Augmented reality was one of the big themes of Facebook 's f8 developer conference in San Jose, California, this week - and that's despite the fact that Facebook is not in the business to build an augmented reality headset. Not yet, anyway.
"I used to think that glasses were going to be the first mainstream augmented reality platform," said Facebook CEO Mark Zuckerberg during his keynote speech at the event Tuesday. But consumer-ready augmented reality ( AR ) glasses may still be years away. In fact, on Wednesday, Oculus Research chief scientist Michael Abrash estimated that we won't see any such devices for at least another 5 years. "It could take 10 years or even longer," to get the technology just right for extended daily use, Abrash cautioned.
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However, Facebook's executives believe that consumer-ready augmented reality ( AR ) devices already exist, and are in fact being used by billions of people. Modern smartphones are capable of playing AR games like Pokemon Go, as well as enhancing people's photos and videos through filters and digital effects, Zuckerberg said Tuesday.
Facebook added a camera and a growing number of filters and effects to its apps in recent months, something Zuckerberg called "phase one" this week. And behind the scenes, the company has been working on more advanced AR, capable of recognizing individual objects in videos, blending the real world with animated objects, and creating 3D scenes from 2D photos. "We are going to make the camera the first augmented reality platform," Zuckerberg said.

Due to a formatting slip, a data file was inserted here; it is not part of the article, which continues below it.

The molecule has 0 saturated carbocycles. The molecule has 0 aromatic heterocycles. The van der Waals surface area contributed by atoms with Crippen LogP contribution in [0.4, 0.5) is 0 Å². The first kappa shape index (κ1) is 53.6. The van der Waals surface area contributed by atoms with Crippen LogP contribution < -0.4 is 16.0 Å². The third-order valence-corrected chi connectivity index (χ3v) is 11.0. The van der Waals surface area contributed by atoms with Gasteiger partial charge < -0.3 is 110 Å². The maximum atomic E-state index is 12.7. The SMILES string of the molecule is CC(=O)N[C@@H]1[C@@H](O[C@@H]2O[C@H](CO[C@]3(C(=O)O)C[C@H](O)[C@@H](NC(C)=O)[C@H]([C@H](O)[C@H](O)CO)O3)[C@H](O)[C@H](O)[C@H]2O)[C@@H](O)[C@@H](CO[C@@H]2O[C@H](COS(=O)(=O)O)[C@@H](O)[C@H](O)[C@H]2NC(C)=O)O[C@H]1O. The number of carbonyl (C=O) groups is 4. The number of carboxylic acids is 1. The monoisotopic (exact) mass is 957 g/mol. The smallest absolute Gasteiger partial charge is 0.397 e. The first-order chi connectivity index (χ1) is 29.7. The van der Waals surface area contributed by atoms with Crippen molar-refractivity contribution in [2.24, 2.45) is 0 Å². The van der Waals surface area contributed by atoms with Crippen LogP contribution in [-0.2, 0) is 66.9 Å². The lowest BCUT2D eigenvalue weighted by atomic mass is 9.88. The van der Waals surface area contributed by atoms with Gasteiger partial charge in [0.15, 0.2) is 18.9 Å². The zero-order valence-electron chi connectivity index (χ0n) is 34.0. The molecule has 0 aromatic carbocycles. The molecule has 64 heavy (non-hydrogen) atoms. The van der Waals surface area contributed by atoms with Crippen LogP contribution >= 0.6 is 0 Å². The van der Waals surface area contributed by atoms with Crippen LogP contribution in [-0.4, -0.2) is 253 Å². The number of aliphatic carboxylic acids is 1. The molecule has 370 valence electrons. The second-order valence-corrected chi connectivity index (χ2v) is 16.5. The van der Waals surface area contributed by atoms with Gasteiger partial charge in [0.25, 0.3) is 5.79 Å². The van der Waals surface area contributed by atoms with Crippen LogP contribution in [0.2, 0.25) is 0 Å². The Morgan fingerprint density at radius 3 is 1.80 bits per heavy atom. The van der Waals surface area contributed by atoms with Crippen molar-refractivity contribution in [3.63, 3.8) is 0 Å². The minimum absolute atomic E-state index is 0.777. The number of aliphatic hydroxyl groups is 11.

To be fair, Facebook isn't the only company that approaches AR this way. Competitor Snapchat , which Facebook has been copying on various fronts in recent months , also is putting the camera front and center, and has been developing ever-more-complex filters for its users. Just this week, Snapchat launched what it called "world lenses," live video effects that include the ability to plant virtual flowers on the ground, and then have them behave like real objects in the video.
These effects are very similar to the type of augmented reality filters Facebook showed off this week. However, there is a key difference in the way these two companies approach this type of playful AR. Snapchat is for now developing all of its lenses in-house. Facebook on the other hand opened up camera effects to developers, giving them the ability to build their own photo frames, face masks and more.
That's a pretty smart approach towards AR. Instead of waiting for headsets to evolve to a glasses-like form factor that will be accepted by consumers for daily use, Facebook is hitting the ground running, giving developers early access to this technology to explore what's possible and seed its AR platform with apps and effects. All the while, it is also giving consumers an early taste, letting them experience AR with devices they are familiar with, and collecting tons of data to improve its own algorithms.
Facebook is being used by some 1.15 billion people a day, and Facebook-owned Instagram now has 200 million daily active users for its lens-heavy Stories feature alone . All of those users are essentially beta testers for Facebook's augmented reality ambitions, perfecting the company's technology long before they'll be able to buy a pair of AR glasses.
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